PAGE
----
Google previewThe Making of a World City (2014)

London 1991 to 2021 by Greg Clark

Indeed, London's functionality as an urban agglomeration is a product of networked relations in a range of business sectors throughout the region. The agglomeration has become the economic engine of the UK. But the regionalist impulse ...

Google previewTrade and Industrial Location with Heterogeneous Labor (2004)

by Mary Amiti, Christopher A. Pissarides

The force against agglomeration is the existence of trade costs. At zero trade costs, regions that can trade always specialize. Whereas, when there are positive trade costs, they may or may not specialize, depending on the values taken by ...

Google previewHydrometallurgy (2013)

Fundamentals and Applications by Michael L. Free

Agglomeration is a technique used to increase the permeability and to distribute the leaching reagent. It is accomplished by mixing ore with water and a binder. The ore is mixed with water and binder in a mill or by conveyance and stacking.

Google previewTolna--a Rural Area in Central-Europe (2007)

Regional and Local Development in Tolna County, Hungary by Nórbert Pap

BRIEF CHARACTERISATION OF SZEKSZÁRD, THE CAPITAL CITY OF TOLNA COUNTY The Szekszárd agglomeration is an integral part of the Szekszárd statistical micro-region, and is located at the micro region's centre. Szekszárd covers ...

Google previewThe Oxford Companion to the Economics of China (2014)

by Shenggen Fan, Ravi Kanbur, Shang-Jin Wei, Xiaobo Zhang

Industrial agglomeration is a ubiquitous phenomenon in China. On the one hand, a large number of industrial parks and zones have been created by central and local governments. Enterprises have gathered in these parks and zones, which ...

Google previewEmerging Nodes in the Global Economy: Frankfurt and Tel Aviv Compared (2013)

by Daniel Felsenstein, Eike W. Schamp, Arie Shachar

The agglomeration is a node in a wider network with no unique ties to the Surrounding area. Aside from the standard input-output linkages and regional expenditureinduced patterns of development that are likely to occur in the immediate ...

Google previewKaplan AP Human Geography 2016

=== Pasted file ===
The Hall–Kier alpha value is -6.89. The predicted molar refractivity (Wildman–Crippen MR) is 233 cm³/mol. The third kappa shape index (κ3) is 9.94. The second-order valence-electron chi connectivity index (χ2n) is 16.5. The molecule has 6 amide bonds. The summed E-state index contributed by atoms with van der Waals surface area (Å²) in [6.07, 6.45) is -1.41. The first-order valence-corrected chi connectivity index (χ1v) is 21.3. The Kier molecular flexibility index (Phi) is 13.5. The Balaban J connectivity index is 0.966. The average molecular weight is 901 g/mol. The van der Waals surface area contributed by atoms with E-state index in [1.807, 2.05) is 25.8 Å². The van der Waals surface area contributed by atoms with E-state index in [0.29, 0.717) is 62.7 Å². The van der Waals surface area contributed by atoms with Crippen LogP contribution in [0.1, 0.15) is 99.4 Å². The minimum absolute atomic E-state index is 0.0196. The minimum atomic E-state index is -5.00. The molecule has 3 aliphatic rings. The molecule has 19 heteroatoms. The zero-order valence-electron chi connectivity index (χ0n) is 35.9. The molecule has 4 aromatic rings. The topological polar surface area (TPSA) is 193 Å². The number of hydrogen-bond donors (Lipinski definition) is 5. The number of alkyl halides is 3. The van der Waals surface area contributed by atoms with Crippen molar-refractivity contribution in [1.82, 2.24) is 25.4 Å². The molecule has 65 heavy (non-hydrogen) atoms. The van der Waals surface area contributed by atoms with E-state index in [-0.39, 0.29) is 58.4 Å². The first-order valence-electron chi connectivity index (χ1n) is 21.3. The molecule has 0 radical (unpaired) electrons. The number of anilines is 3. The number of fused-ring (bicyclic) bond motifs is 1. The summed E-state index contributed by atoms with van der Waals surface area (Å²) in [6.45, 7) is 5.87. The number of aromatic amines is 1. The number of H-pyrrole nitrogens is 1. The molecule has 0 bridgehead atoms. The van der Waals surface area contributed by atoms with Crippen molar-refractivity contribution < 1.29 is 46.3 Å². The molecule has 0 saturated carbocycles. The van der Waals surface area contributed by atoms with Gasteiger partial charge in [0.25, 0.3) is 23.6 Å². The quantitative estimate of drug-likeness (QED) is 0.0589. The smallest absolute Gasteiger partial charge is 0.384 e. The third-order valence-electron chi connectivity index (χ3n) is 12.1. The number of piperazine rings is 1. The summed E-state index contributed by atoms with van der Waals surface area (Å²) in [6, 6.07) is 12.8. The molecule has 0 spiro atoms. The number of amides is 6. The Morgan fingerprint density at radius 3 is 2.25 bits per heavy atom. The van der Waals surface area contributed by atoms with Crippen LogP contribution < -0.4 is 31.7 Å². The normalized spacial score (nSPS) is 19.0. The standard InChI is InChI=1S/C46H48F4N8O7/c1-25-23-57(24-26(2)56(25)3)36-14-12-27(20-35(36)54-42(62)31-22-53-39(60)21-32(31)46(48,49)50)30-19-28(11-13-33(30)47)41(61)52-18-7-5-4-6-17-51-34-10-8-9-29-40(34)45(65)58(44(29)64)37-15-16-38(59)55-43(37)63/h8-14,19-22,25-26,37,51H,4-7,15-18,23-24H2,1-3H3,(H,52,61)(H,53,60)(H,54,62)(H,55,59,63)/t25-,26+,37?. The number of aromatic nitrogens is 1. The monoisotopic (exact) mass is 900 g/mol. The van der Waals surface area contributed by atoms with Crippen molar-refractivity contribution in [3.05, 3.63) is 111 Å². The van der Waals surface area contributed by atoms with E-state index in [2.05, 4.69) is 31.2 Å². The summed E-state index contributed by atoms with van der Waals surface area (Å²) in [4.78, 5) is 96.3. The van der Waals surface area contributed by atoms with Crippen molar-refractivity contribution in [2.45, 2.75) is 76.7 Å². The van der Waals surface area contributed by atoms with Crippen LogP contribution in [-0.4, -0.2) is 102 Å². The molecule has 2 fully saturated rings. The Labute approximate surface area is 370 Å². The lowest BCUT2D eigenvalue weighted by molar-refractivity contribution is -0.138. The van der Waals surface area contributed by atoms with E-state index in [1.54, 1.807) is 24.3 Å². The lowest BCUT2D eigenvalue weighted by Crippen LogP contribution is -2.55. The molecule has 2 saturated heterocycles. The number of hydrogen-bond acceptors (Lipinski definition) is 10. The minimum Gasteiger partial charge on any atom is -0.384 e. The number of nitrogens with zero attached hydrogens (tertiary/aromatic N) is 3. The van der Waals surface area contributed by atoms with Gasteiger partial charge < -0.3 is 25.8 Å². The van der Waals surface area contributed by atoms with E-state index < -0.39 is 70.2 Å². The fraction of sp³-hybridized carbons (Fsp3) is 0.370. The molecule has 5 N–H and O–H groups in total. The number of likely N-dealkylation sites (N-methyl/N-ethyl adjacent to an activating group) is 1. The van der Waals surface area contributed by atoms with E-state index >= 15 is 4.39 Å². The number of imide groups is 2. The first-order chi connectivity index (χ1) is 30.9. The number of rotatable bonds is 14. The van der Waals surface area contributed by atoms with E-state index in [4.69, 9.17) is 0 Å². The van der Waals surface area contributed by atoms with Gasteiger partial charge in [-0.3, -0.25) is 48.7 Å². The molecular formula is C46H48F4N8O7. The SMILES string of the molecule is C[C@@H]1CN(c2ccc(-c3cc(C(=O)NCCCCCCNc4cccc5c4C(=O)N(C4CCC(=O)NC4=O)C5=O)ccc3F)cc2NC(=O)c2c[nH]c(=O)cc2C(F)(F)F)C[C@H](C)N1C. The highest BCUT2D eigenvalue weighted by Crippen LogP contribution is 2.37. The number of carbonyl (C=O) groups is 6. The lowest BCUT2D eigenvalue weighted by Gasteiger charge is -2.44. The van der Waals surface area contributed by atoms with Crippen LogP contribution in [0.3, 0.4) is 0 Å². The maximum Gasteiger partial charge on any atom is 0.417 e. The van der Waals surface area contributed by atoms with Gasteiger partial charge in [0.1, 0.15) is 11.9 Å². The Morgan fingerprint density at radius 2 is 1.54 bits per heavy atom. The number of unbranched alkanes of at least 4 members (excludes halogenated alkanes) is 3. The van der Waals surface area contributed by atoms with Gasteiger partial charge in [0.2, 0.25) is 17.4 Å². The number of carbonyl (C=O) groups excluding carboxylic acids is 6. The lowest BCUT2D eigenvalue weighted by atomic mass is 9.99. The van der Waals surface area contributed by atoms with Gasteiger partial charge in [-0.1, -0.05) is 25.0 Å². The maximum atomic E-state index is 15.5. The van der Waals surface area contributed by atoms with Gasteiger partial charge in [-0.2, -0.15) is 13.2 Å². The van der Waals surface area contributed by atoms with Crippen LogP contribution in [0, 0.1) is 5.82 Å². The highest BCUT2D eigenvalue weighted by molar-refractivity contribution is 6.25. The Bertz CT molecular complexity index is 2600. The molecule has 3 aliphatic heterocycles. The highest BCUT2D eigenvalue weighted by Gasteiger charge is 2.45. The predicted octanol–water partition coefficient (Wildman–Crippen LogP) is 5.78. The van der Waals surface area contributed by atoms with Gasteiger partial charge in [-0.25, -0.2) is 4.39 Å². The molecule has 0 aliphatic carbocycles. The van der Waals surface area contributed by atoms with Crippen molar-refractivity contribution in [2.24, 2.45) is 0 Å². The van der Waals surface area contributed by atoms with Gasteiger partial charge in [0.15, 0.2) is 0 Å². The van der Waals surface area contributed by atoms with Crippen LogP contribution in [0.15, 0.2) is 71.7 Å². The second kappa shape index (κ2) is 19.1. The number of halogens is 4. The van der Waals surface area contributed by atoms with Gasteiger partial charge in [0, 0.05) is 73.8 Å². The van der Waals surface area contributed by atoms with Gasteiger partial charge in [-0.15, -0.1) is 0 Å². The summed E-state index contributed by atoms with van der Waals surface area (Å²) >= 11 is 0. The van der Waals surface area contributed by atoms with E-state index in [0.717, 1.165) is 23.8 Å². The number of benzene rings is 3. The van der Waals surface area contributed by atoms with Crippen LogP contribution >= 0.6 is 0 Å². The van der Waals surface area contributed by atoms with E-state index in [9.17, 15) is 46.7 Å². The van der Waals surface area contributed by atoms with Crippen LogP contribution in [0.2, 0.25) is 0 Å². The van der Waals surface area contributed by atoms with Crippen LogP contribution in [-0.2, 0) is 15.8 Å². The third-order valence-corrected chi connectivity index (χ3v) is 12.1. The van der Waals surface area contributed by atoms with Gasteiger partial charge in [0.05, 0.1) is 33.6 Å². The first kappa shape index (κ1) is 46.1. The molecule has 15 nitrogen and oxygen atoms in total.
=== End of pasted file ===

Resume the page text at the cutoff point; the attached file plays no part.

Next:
Agglomeration Agglomeration is the centralization of features of an industry for the mutual benefit of the industry ...

Google previewRegional Planning in India (1983)

by Mahesh Chand, V.K. Puri

Agglomeration refers to an advantage or cheapening of production due to the concentration of industry. Here the reference is mainly to external economies. The opposite tendency of deglomeration leads to a cheapening of production due to ...

Google previewMineral Processing and the Environment (2013)

by G.P. Gallios, Kostas A. Matis

Introduction Agglomeration is defined as any method of size enlargement or fine particle consolidation. Agglomeration is an extremely important process in a variety of industries such as mineral processing, fertilizer, cement, pharmaceutical, ...

Google previewEncyclopedia of Geography (2010)

by Barney Warf

This process is enormously important to many forms of production and is titled agglomeration economies—that is, the benefits derived from grouping together. By forming dense webs of production and embedding themselves within them, firms ...

Google previewDekker Encyclopedia of Nanoscience and Nanotechnology (2004)

by James A. Schwarz, Cristian I. Contescu, Karol Putyera

Agglomeration process of the gold nano-particles in solution. (View this art in color at electromagnetic multipolar interactions. The results of the photoinduced agglomeration shown here should also be attributed to the ...

Google previewEncyclopedia of Human Geography (2004)

by Gerald R. Pitzl